Built with the fascinating blend of Kerala and Dravidian styles of architecture, the Sree Padmanabhaswamy Temple located in the East Fort of Trivandrum sports a magnificent structure that draws the attention and awe of millions of people. The temple is dedicated to Lord Vishnu, one of the powerful trinities of the universe, according to popular Hindu belief. It is considered one of the holiest abodes of Lord Vishnu.
Much contemplation has been drawn regarding the history of the temple, mainly because most of it is lost in antiquity. It would be interesting to note that mention of the temple is made in the epics and Puranas as well.
According to Sreemad Bhagavatham, Lord Balarama, brother of Lord Krishna, an incarnation of Lord Vishnu bathed in the Padmatheertham, the pond adjoining the temple. Some people mention the belief that the construction of the temple began during the early days of Kali Yuga, about 5000 years ago.
There are several legends attached to the temple. Here is an interesting one:
According to it, a Tulu Brahmin hermit named Divakara Muni consecrated the temple. He was a great devotee of Vishnu and performed in-depth meditation in order to attract the divine. One day, Lord Vishnu appeared in front of him as a small boy child, and the hermit took an instant liking to him. He requested the God-like child to stay with him in the Hermitage. The child agreed, but there was a condition. If the hermit failed to treat him with respect, the child would vanish. Things went well for a while, and the hermit adored the child and treated him with respect.
However, kids are kids, and even the lord couldn’t resist his child-like nature. One day, when Divakara Muni was in deep meditation, the child took the salagram that the hermit used to worship and put it in his mouth. When the hermit came to know of this, he was very angry and chastised the child. The agreement was broken, and the child vanished telling the hermit that if he wanted to see him again, he had to search for him in the “Ananthankaadu”. With regret, Divakara Muni realized who the child was and what he had done. He followed the route taken by the child when he ran away and gave up food, sleep and rest.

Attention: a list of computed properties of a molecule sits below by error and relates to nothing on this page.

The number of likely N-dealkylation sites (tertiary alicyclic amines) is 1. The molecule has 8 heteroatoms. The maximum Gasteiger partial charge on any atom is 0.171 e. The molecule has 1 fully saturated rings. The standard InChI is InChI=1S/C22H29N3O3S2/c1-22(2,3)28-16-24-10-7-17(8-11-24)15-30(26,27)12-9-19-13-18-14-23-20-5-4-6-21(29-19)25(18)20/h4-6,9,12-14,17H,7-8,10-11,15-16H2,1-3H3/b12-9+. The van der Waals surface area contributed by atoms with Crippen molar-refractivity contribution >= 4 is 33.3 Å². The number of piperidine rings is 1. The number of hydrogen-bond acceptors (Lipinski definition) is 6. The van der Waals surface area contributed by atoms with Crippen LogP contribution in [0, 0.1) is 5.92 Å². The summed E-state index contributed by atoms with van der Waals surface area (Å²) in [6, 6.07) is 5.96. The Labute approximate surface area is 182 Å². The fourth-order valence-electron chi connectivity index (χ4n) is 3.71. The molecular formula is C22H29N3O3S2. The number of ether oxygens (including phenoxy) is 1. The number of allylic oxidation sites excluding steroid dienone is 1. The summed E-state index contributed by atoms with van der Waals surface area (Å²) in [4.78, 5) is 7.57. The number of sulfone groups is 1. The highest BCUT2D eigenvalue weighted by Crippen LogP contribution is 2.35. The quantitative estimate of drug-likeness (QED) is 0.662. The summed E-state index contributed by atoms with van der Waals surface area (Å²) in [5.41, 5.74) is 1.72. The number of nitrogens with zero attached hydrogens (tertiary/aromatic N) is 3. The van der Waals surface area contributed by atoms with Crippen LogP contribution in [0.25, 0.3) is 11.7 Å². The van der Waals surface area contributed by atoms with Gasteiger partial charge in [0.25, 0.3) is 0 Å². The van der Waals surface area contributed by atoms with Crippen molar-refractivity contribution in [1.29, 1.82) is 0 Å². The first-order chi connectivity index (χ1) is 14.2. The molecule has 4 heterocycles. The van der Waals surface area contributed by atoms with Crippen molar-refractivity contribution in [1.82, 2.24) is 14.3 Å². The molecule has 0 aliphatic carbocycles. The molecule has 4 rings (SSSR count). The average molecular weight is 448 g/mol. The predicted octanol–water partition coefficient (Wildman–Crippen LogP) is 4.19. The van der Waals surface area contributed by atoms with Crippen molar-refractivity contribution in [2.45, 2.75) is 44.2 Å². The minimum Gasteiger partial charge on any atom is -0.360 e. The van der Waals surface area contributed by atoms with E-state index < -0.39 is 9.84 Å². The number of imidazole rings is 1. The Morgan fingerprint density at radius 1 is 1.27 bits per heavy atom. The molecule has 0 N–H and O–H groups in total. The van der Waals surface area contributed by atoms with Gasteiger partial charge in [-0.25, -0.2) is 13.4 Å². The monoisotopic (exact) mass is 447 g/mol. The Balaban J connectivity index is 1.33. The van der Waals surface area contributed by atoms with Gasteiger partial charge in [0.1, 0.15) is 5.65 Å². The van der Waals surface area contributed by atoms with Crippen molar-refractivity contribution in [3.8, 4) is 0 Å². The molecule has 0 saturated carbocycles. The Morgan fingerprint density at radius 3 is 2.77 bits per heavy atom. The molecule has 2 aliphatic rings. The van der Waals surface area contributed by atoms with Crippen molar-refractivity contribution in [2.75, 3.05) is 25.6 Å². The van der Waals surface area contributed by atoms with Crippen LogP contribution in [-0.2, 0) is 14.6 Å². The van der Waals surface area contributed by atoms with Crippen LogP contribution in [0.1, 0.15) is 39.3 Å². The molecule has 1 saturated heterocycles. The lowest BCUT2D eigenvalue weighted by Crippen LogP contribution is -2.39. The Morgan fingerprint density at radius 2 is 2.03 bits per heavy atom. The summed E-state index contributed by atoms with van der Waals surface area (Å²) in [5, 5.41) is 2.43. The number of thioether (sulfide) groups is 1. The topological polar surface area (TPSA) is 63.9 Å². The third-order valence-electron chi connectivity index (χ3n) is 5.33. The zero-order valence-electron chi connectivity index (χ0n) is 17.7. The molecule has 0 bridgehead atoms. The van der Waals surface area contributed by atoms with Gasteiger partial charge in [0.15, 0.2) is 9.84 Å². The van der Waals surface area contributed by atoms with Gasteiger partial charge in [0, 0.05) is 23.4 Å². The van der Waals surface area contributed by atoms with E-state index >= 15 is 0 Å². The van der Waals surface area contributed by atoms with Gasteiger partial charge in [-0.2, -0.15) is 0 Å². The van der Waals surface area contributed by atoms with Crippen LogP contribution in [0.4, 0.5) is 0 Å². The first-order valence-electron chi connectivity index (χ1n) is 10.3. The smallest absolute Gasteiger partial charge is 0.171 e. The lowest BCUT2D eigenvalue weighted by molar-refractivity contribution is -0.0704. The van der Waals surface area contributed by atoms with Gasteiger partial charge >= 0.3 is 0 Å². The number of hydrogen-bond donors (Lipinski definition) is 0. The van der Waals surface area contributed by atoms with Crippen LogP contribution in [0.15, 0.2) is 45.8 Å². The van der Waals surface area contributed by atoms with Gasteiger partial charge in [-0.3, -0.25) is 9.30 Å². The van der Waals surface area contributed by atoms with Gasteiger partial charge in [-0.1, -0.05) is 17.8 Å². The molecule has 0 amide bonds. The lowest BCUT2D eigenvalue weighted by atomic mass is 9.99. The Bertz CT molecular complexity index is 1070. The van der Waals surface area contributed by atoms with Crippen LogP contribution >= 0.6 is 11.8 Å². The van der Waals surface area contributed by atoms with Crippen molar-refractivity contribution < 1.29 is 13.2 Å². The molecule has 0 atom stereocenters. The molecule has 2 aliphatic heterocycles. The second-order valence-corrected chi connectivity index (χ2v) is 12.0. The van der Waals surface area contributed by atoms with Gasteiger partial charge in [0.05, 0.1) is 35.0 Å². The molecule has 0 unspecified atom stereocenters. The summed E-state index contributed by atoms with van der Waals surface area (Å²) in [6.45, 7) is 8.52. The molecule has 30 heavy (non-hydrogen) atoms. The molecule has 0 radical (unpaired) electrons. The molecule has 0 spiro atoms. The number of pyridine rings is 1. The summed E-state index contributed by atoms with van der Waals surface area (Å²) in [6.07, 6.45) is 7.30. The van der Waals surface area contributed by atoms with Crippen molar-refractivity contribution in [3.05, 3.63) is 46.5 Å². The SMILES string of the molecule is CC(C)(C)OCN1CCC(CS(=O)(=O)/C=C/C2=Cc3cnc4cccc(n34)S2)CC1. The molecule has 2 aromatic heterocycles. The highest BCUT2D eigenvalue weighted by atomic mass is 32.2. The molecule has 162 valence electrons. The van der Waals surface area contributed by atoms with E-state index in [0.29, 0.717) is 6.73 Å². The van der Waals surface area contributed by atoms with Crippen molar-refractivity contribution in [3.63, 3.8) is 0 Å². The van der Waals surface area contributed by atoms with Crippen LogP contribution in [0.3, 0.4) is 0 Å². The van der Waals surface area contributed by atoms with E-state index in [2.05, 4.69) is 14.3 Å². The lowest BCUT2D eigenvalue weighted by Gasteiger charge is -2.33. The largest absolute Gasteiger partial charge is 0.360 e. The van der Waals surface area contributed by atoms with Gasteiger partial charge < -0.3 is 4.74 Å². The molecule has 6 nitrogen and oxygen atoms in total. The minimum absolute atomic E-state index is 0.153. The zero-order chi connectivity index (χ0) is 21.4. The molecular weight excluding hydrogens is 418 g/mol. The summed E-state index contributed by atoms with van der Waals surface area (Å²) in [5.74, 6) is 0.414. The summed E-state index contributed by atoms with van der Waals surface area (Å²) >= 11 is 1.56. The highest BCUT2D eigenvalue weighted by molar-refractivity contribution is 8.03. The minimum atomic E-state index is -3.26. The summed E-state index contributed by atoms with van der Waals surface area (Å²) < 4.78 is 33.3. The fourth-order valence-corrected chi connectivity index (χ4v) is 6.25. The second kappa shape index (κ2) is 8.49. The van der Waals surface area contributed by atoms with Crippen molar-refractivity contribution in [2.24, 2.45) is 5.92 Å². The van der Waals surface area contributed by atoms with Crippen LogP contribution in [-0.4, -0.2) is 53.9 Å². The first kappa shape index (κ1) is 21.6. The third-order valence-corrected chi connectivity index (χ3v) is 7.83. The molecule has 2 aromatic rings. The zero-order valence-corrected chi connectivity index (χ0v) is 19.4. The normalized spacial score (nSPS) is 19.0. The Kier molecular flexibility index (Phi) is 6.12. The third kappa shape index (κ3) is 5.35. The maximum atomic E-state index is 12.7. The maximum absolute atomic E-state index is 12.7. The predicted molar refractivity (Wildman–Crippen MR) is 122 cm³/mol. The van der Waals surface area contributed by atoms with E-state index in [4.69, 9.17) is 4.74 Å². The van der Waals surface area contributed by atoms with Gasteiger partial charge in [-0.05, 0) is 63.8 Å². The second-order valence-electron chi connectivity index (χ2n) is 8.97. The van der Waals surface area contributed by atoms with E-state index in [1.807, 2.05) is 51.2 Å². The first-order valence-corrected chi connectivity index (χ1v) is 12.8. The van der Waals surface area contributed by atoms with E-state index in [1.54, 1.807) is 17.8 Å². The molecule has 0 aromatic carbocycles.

Eventually, he reached a wooded spot where he thought he saw the child disappearing into a huge Ilappa tree. The tree fell to the ground and instantly transformed into the form of Lord Vishnu, with the head at ‘Thiruvallam’ (a place about 5 kilometers from East Fort where the Temple of Sree Padmanabha Swamy is located) and the feet at ‘Trippapur’ (8 kilometers away towards the North). Divakar Muni was overjoyed to see the divine form of the Lord and stood in awe. Eventually, the hermit, in total bliss, requested the lord to condense himself so he could behold the form. It was he who started the custom of presenting the lord with the raw mango in a coconut shell, and this continues even today.
While mentioning the history of the Sree Padmanabhaswamy Temple, it is important to mention the renovations made in the 8th century. Marthanda Varma, one of the most noted Travancore kings did a major renovation on the temple and introduced the festivals Murajapam (chanting of prayers) and Bhadra Deepam.
The idol of the presiding deity, i.e. Lord Vishnu deserves special mention here because the 12008 salagramams in it were brought in from present Nepal, from the banks of River Gandhaki. The main idol is about 18 feet long and can be viewed through three different doors – head and chest through one door, hands through the second door and feet through the third floor.
Sree Padmanabhaswamy Temple in the news too…
The temple was in the news recently for the huge, uncounted store of wealth that it possesses. Much information about the temple is available to the public, but there are no detailed accounts of the temple’s wealth. The wealth is stored in underground kallaras or rooms, and a small mention of the same was made by Samurai Mateer, a British missionary who claimed that massive amounts of riches were thrown into a deep well within the temple.
However, there are accounts here and there of valuables stolen from the temple, including an ancient ring covered with precious stones from the main deity and a large ivory flute. It is the last two kallaras (rooms) that remain a mystery, and the other four kallaras were often opened either daily by the priests or during temple festivals. According to reports, the treasury was last opened in 1885.
According to legends, especially an account by Princess Lakshmi Bayi of the history of the temple notes that the snakes of high breed came to the temple whenever they perceived that the temple was under threat. These snakes are thought to be the guardians of the moral and material wealth of the temple. If a cobra is seen near the temple, then it is a warning of impending doom, an omen or warning for the interlopers.
Sree Padmanabhaswamy Temple is one of the must-visit places in Trivandrum, a fascinating work of art that you must include in your itinerary while visiting Trivandrum.
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